However, if one rejects these two philosophic concepts, it’s quite easy to demonstrate that Barack Obama is not a natural-born citizen of the United States and is therefore constitutionally ineligible to be President of the United States.
The best part? Such subtle takedowns are sure to be lost on birthers, at least one of whom will read this and, failing to understand the big words, forward it to all their like-minded compatriots.
Excellent illustrations of Wire characters.
If, in the course of my web reading, I encounter a video from YouTube that’s long, or if I’m doing so from a place with questionable or slow connectivity, my standard procedure is to open the video and immediately hit pause. the YouTube player is smart enough to accumulate the video and hold it for me, and when I come back to that page in 10 or 20 minutes, the video will play uninterrupted.
What, then, is the problem with the Comedy Central videos? No matter how long I let them buffer, they always stutter and pause and require additional buffering.
Does someone geekier than I know why their approach is so broken?
Tom Knapp knows his way around a shotgun.
Intrigued, I found Knapp’s own site for more information. Here you can find the answer to the twin questions “Are those stock guns?” and “How do you do international travel with shotguns in this day and age?”
ARE TOM’S GUNS CUSTOMIZED?
Although Tom’s shooting performances are out of this world, his show guns are right out of the box.
The story gets even better.
When Tom is performing shooting exhibitions around the world for Benelli, he doesn’t carry his guns with him. The Benelli importer for the country Tom is visiting supplies the Benelli models that Tom will use during his performance there. Tom assembles those guns right out of the box in front of his first audience.
I had a long sequence of very odd dreams last night, only one image of which I remember well at all. For some reason, Mrs Heathen and I were having dinner with LeBron James, who was unaccountably dressed in a vintage Kansas City Royals uniform that included snowshoes.
My subconscious is weird.
I’m completely flummoxed that people — cops, their apologists — are in any way offended by what the President said about the Gates arrest.
The quote, for reference:
Now, I don’t know, not having been there and not seeing all the facts, what role race played in that. But I think it’s fair to say, number one, any of us would be pretty angry; number two, that the Cambridge police acted stupidly in arresting somebody when there was already proof that they were in their own home; and, number three, what I think we know separate and apart from this incident is that there’s a long history in this country of African Americans and Latinos being stopped by law enforcement disproportionately. That’s just a fact.
As you know, Lynn, when I was in the state legislature in Illinois, we worked on a racial profiling bill because there was indisputable evidence that blacks and Hispanics were being stopped disproportionately. And that is a sign, an example of how, you know, race remains a factor in the society. That doesn’t lessen the incredible progress that has been made. I am standing here as testimony to the progress that’s been made. And yet the fact of the matter is, is that, you know, this still haunts us. And even when there are honest misunderstandings, the fact that blacks and Hispanics are picked up more frequently and often time for no cause casts suspicion even when there is good cause.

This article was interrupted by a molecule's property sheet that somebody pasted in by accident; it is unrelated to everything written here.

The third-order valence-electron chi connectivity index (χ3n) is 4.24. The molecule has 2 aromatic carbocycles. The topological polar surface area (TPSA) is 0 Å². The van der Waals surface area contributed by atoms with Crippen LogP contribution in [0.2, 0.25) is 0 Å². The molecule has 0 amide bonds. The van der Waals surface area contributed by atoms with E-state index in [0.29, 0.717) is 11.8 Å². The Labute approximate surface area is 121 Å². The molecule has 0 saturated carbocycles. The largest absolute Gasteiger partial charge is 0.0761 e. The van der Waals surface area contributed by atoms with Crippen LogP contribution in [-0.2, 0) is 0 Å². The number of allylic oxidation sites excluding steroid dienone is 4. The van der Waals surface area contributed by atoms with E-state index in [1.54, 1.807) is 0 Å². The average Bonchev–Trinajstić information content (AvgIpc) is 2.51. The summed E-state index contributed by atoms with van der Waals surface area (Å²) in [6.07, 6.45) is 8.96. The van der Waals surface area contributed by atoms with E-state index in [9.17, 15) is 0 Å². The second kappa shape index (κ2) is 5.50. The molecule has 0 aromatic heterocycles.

There is absolutely no room for offense on any of this.
- Obama Assertion 1: Any of us would be angry in Gates’ situation. You bet.
- Obama Assertion 2: The Cambridge cops “acted stupidly.” That’s also a no-brainer. After ascertaining that Gates was in fact in his own home, they arrested him for being angry with their behavior, essentially. It doesn’t matter what he said, or how he said it. They put him in cuffs and — this is priceless — “secured his cane” before taking him downtown on charges they knew good and well wouldn’t stick, and they did it because they didn’t like what Gates said. That’s stupid behavior.
- Obama Assertion 3: There is not a level playing field between whites and minorities when it comes to police interaction. It’s hard to imagine anyone would argue this point, either.
Gates was in his home. Cops were jackasses. Gates got loud. Cops acted stupidly. End of story. If you’re trying to make hay with this in the press as though Obama hurt your feelings, you’re just as much of a jackass as the cop who cuffed an old man in his own home on trumped-up charges.
“He can speak French. In Russian.”
BoingBoing has a few questions. I’m pretty sure the answers are d., b., d., d., and e.
How about some pictures of the top of Everest from a hot-air balloon?
Yesterday, Chris Matthews smacked around nutbird Congressman John Campbell on the “Birther” issue, and got him to admit that yes, Barack Obama is a natural born citizen of the US.
This came up again today; I recall it circulating once before, years ago, and I’m sure it’s on the Heathen Archives somewhere, but anything that makes me laugh this much deserves a repost.
Consequently, we present, once again, The 213 Things Skippy Is No Longer Allowed To Do In The US Army.
Ottawa authorities just discovered what happens when you leave a blank square on a roadside attraction sign.
Harvard prof Henry Louis Gates discovered how evolved we’ve all become on Thursday when he was arrested for breaking and entering.
At his own house.
I don’t give a rat’s ass if he was yelling at the cops. If the police show up on a B&E tip and discover you live in the house in question, they should apologize profusely and go the fuck away. Arresting him should not have even been an option, regardless of what he said.